Down Syndrome and the Link to Alzheimer's

by Maureen E. Hook, Ph.D.

October 25, 2013

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The latest medical research is showing a link between the condition known as Down Syndrome and the development of Alzheimer’s disease. Already scientists know there is a high incidence of Alzheimer’s disease in people with Down Syndrome. By age 40, 40 percent of individuals with Down Syndrome develop Alzheimer’s. By age 50, the percentage increases to 50 percent with Alzheimer’s. Why is this so? Scientists are not sure, but they have noticed that all people with Down Syndrome develop the plaques that cause Alzheimer’s, and they begin to do so at a early age. However, what intrigues them, is why 50 percent of the Down Syndrome population DON’T develop the disease., even though they possess some of those troublesome plaques. Plaque is a sticky protein called amyloid-beta that covers nerve cells and inhibits the brain’s functioning.
Perhaps the answer lies in the fact that both Down Syndrome and Alzheimer’s have a related genetic component. People with Down Syndrome have an extra 21st chromosome, and plaques develop from a precursor protein for amyloid-beta which is configured on the 21st chromosome, according to Dr. Cindy Lemere, an associate professor of neurology at Harvard Medical School and Brigham and Women’s Hospital. With this knowledge, some scientists like Dr. Brian Skotko, co-director of the Down Syndrome Program at Massachusetts General Hospital in Boston, have begun experimental studies investigating the treatment of individuals with Down Syndrome with certain drug therapies. Dr. Skotko is currently using the drug, scyllo-inositol developed by the Elan Corporation, to see if plaque formation can be blocked while  other cells in the body are fortified. A possible side effect of the treatment may be enhancement of intellectual functioning. If plaque formation can be stopped or showed, the theory is that individuals with Down Syndrome may be able to function at higher levels. Those results should be available in the near future. In the meantime, he has lots of willing subjects who want to participate in his research.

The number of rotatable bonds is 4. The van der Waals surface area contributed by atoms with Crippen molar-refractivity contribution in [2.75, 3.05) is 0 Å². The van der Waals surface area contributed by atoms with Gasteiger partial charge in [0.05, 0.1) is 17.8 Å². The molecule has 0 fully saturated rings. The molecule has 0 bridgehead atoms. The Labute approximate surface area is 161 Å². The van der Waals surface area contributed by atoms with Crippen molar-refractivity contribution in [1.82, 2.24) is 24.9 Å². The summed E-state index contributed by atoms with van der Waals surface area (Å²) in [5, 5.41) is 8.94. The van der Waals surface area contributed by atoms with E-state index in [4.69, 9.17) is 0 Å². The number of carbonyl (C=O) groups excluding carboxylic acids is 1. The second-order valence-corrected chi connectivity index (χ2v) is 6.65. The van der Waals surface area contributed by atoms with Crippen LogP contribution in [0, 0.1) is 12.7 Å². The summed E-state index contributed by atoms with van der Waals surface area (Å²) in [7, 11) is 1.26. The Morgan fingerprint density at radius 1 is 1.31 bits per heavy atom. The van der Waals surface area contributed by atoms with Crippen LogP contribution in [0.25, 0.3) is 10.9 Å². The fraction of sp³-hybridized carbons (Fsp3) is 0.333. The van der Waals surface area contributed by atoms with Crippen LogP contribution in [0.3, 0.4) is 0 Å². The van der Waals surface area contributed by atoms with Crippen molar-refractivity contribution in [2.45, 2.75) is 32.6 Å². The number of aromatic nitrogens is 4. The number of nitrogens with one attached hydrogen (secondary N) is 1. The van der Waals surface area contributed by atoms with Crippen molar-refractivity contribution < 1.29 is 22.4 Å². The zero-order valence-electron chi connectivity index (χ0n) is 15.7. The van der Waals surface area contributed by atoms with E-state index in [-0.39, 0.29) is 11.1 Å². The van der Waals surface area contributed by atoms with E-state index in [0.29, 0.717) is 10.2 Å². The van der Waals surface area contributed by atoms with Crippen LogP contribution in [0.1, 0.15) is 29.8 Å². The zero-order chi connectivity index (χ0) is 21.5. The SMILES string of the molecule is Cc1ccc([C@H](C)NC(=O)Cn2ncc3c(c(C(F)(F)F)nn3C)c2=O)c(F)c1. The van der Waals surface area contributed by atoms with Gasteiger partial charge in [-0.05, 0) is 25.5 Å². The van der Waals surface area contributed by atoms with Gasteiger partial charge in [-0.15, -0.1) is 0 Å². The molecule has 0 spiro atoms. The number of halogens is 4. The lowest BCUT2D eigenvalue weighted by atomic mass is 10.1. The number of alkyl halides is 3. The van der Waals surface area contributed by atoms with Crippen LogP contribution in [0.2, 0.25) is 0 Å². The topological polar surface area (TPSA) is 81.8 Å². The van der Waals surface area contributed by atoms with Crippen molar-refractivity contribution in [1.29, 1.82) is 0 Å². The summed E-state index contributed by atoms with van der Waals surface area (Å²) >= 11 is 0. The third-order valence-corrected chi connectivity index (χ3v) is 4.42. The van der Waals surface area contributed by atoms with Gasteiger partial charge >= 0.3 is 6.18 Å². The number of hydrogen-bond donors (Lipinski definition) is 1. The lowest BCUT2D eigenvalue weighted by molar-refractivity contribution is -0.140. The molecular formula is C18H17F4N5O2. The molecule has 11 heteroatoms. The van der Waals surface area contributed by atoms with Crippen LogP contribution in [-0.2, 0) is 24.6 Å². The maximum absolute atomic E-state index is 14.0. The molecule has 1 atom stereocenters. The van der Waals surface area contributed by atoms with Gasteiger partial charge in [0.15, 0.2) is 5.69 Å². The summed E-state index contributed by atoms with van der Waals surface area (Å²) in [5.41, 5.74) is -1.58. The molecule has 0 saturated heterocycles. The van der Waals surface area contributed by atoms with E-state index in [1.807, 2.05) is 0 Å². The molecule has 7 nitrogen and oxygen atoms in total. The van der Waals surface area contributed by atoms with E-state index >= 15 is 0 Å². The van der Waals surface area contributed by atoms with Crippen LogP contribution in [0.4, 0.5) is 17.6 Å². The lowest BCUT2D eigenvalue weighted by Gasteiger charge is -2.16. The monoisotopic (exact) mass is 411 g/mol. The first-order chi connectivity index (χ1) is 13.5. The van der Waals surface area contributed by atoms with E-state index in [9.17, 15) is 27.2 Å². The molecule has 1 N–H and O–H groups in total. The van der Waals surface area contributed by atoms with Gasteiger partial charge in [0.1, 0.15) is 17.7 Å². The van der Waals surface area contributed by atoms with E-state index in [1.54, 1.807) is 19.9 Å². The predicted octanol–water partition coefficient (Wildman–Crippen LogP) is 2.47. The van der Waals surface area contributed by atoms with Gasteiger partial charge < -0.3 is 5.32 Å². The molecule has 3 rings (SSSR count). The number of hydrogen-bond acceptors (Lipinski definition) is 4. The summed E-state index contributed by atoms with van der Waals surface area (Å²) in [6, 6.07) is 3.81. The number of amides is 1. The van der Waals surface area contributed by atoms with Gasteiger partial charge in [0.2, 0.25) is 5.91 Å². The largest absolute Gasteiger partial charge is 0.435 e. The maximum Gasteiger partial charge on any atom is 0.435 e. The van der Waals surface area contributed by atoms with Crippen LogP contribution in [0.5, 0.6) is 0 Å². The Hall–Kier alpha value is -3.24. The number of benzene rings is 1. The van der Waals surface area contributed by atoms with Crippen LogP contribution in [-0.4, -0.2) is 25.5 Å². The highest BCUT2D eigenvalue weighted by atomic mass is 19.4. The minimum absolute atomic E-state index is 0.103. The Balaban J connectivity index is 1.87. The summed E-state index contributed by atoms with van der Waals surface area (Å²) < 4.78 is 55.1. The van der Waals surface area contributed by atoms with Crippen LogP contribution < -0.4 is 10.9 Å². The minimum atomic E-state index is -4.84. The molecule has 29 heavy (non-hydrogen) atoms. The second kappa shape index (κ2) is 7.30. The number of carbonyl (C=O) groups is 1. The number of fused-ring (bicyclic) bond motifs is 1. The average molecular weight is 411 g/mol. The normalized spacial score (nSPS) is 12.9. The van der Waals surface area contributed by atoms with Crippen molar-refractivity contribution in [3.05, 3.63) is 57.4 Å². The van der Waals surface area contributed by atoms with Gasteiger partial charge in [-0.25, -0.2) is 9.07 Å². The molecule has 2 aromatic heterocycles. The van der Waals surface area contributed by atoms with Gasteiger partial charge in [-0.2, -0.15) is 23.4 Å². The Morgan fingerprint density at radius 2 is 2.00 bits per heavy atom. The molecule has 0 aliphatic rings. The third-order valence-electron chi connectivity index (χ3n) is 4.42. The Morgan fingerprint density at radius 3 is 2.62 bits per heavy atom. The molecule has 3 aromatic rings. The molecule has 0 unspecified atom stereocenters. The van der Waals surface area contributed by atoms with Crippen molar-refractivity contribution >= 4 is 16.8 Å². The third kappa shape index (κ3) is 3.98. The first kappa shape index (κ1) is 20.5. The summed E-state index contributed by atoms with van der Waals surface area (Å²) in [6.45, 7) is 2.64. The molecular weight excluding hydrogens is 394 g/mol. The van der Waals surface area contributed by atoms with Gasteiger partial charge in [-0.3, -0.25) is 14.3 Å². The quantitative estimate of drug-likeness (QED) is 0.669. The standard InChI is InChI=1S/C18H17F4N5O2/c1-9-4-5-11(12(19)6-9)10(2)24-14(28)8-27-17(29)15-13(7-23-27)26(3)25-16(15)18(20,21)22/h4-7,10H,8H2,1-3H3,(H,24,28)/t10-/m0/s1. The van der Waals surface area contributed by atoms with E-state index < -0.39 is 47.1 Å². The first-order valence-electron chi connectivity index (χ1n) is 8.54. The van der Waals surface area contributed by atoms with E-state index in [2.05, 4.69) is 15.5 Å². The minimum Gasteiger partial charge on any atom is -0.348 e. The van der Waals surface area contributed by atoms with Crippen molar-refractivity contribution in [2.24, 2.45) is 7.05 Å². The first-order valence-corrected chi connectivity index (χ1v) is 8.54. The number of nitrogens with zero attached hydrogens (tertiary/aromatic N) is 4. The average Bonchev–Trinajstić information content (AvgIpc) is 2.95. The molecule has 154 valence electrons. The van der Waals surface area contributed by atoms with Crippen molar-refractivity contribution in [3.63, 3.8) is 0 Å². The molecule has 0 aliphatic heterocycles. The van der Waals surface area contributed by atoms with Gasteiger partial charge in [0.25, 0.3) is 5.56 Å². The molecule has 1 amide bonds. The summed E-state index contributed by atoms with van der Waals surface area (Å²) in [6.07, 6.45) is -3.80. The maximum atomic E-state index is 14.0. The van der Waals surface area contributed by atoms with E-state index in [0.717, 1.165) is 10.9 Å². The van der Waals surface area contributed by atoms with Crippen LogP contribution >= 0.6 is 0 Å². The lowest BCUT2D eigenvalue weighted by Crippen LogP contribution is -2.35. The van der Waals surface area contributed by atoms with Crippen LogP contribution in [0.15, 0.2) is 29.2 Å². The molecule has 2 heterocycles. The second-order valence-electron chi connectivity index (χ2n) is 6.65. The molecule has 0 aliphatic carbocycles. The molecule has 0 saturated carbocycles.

Others are conflicted about this new possibility, One such person is Andy Majewski, whose son, Ben, has Down Syndrome and works at the Down Syndrome Program at Massachusetts General. The family considers Ben perfect, “so we don’t look for any changes in him. But the prospect of Alzheimer’s makes you think a bit more about, if there’s a potential cure, and this can unlock the code to Alzheimer’s, we have to think about it a little more carefully.” Of course, they will involve Ben in the decision. Their family is still considering what to do. It’s at least nice that now there may be options.
ask kitkat logoOther Cat Tidbits
Hook Law Center: Kit Kat, are all calico cats female, and are all kittens born with blue eyes?
Kit Kat: Well, these are some terrific questions! As to the first, you know what happens when people talk in absolutes, they’re usually not correct. So it’s the same with the “all calico cats are female” statement. It is true that MOST calico cats are female, but not ALL. About 1 in 3,000 is male, so I’m not surprised that this bit of folklore came about. A genetic variation called Klinefelter syndrome is responsible. What happens is that calico males possess the normal X and Y chromosomes, but they have an extra X chromosome which permits the calico colors to emerge. Neat, isn’t it?
As to the 2nd question about blue eyes–yes, kittens, like people, are all born with blue eyes. This happens because, when both these species are born, they lack melanin, which determines eye color. As both species are exposed to light, their irises start to mature, and the color changes. There is a surprising variety in cat eye color. You probably have seen it yourself, if you’ve been around cats for any length of time. Some cats even have 2 different colors in their eyes, just like you occasionally stumble across some people with the same condition. It certainly makes life interesting. Also, it helps to further differentiate us cats from one another. It adds another dimension to our look, besides coat color. That can be useful, because we can’t talk and identify ourselves. But most of all, we love being unique!
(http://shine.yahoo.com/pets/5-things-never-knew-cats-155000145.html) (9-4-2013)
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